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Necrobiotic xanthogranuloma - Skin
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Necrobiotic xanthogranuloma - Skin

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Contributors: Renata Prado MD, Whitney A. High MD, JD, MEng, Jeffrey D. Bernhard MD, Noah Craft MD, PhD, Lindy P. Fox MD, Lowell A. Goldsmith MD, MPH, Michael D. Tharp MD
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Synopsis

Necrobiotic xanthogranuloma (NXG) is a rare histiocytic disorder that presents as firm yellow papules and plaques of the skin, most often in the periorbital area. It is strongly associated with an IgG monoclonal gammopathy (80% to 90% of cases), particularly IgG kappa (60%). NXG may affect extra-cutaneous tissues including the spleen, heart, lung, kidney, intestine, ovary, larynx, pharynx, skeletal muscle, and central nervous system.

In a review of 48 cases of NXG, the mean age of onset was the sixth decade, with ages ranging from 17 to 85 years. The condition demonstrates no sex predilection.

NXG often follows a protracted and indolent course, but patients with the condition also have an increased risk of plasma cell dyscrasias (multiple myeloma and monoclonal gammopathy of undetermined significance, or MGUS) and other lymphoproliferative disorders. When these co-existing conditions exist, the disease may follow a fatal course.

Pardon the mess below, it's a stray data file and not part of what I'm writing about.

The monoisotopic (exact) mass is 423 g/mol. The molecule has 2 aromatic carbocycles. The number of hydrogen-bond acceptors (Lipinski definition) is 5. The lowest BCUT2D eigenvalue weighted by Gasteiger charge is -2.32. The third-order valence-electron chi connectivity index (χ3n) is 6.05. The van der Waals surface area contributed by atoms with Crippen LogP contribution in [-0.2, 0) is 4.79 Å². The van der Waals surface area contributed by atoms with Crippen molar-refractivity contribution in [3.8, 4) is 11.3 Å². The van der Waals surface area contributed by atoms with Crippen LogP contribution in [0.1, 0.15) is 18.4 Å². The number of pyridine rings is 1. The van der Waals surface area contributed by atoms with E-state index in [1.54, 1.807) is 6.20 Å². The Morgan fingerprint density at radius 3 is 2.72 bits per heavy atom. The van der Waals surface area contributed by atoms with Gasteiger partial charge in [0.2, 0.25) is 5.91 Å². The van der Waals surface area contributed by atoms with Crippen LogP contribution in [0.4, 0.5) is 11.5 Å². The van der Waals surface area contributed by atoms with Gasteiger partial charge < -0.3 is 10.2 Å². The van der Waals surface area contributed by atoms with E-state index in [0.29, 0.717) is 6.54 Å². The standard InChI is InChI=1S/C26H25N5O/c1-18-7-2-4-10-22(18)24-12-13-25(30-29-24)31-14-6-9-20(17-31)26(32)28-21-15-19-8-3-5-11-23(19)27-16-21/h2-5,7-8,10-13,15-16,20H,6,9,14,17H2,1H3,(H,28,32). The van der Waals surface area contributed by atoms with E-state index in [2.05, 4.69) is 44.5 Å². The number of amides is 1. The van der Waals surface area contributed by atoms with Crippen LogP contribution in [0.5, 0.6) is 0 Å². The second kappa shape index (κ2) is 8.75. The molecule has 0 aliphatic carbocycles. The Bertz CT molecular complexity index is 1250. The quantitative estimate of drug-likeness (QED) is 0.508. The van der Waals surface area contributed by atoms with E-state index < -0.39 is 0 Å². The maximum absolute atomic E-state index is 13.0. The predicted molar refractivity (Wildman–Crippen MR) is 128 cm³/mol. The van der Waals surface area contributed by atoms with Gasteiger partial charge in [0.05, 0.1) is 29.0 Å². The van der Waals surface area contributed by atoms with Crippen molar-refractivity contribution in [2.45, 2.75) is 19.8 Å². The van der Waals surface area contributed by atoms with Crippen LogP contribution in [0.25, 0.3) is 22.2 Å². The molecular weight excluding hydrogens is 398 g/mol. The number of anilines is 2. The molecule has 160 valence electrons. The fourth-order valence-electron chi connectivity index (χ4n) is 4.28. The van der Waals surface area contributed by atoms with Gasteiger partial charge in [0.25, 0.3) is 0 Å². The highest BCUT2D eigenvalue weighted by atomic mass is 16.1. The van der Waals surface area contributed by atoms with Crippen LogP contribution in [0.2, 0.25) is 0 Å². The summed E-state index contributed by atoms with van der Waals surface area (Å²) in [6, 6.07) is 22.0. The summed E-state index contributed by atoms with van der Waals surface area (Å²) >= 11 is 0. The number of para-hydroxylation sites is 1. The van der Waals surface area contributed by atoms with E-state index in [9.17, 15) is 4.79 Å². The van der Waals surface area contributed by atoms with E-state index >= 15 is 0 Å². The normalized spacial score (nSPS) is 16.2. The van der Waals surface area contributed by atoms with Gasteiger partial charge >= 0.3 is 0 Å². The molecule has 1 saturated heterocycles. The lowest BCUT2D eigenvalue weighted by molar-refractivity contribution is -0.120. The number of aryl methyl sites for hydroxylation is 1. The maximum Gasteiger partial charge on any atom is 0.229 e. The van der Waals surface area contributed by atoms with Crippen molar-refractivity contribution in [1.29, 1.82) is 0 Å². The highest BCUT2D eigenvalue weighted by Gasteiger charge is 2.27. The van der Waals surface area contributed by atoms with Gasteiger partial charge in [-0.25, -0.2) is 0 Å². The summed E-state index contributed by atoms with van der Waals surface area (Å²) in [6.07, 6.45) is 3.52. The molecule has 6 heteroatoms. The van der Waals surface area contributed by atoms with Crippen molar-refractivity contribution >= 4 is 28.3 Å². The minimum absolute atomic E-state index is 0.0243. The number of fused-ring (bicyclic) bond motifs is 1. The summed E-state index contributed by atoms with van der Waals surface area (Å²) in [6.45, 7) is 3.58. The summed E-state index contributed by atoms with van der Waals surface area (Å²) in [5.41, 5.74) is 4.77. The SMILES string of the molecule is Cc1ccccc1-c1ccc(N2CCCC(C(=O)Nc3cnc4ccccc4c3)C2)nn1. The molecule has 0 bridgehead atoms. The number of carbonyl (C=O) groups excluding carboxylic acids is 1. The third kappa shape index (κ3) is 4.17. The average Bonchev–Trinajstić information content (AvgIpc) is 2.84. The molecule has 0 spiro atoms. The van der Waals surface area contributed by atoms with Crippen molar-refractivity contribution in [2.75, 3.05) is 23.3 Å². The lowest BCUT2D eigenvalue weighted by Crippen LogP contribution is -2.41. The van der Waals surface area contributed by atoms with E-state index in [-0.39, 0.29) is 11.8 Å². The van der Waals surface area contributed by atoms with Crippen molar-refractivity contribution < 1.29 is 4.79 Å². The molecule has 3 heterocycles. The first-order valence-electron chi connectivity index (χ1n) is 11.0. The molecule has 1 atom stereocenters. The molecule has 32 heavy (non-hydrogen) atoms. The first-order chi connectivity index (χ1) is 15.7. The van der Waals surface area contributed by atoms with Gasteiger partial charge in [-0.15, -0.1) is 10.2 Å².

The etiology of NXG is unknown. It is speculated that the paraprotein, present in the majority of cases, binds to lipoprotein receptors of monocytes, inducing formation of a xanthogranuloma, or may bind to serum lipoproteins.

Codes

ICD10CM:
D76.3 – Other histiocytosis syndromes

SNOMEDCT:
404164003 – Necrobiotic xanthogranuloma

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Differential Diagnosis & Pitfalls

The clinical differential diagnosis for NXG may include the following:
  • Necrobiosis lipoidica – more common in diabetic patients and nearly always occurs on the pretibial area; this condition does not have an association with paraproteinemia.
  • Granuloma annulare – classically occurs as annular lesions without scale; usually erythematous without the yellow color seen in NXG.
  • Xanthelasma – occurs as thin yellow plaques most often near the inner canthus of the eyelid, more often on the upper lid than the lower lid. Xanthelasma, in contrast to NXG, is usually thin and soft, without extension into the orbit or other ocular symptoms.
  • Normolipemic plane xanthoma – yellow macules or thin plaques that may also be associated with monoclonal gammopathy but usually occur on the on neck, flexural areas, and less often the face.

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References

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Last Updated: 07/10/2013
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Necrobiotic xanthogranuloma - Skin
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Necrobiotic xanthogranuloma : Eyelids, IgG elevated, Plaque with ulcer, Smooth plaque, Yellow color, WBC decreased, RBC decreased
Clinical image of Necrobiotic xanthogranuloma
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